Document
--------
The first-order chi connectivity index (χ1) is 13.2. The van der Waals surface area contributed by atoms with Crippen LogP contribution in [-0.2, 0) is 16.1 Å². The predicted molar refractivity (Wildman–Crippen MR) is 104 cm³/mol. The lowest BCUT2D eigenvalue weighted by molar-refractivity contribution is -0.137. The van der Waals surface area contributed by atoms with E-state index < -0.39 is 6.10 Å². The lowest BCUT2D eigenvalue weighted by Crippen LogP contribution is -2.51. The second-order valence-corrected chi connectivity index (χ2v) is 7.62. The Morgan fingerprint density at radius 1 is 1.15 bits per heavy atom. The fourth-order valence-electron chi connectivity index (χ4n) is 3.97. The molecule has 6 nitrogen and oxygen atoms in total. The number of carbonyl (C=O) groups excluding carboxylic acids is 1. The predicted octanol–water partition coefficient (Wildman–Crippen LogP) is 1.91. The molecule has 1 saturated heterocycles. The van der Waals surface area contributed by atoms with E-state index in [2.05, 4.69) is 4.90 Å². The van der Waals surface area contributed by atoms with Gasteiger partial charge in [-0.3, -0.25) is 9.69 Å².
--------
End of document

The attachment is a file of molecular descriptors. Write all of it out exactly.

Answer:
The first-order chi connectivity index (χ1) is 13.2. The van der Waals surface area contributed by atoms with Crippen LogP contribution in [-0.2, 0) is 16.1 Å². The predicted molar refractivity (Wildman–Crippen MR) is 104 cm³/mol. The lowest BCUT2D eigenvalue weighted by molar-refractivity contribution is -0.137. The van der Waals surface area contributed by atoms with E-state index < -0.39 is 6.10 Å². The lowest BCUT2D eigenvalue weighted by Crippen LogP contribution is -2.51. The second-order valence-corrected chi connectivity index (χ2v) is 7.62. The Morgan fingerprint density at radius 1 is 1.15 bits per heavy atom. The fourth-order valence-electron chi connectivity index (χ4n) is 3.97. The molecule has 6 nitrogen and oxygen atoms in total. The number of carbonyl (C=O) groups excluding carboxylic acids is 1. The predicted octanol–water partition coefficient (Wildman–Crippen LogP) is 1.91. The molecule has 1 saturated heterocycles. The van der Waals surface area contributed by atoms with E-state index in [2.05, 4.69) is 4.90 Å². The van der Waals surface area contributed by atoms with Gasteiger partial charge in [-0.3, -0.25) is 9.69 Å².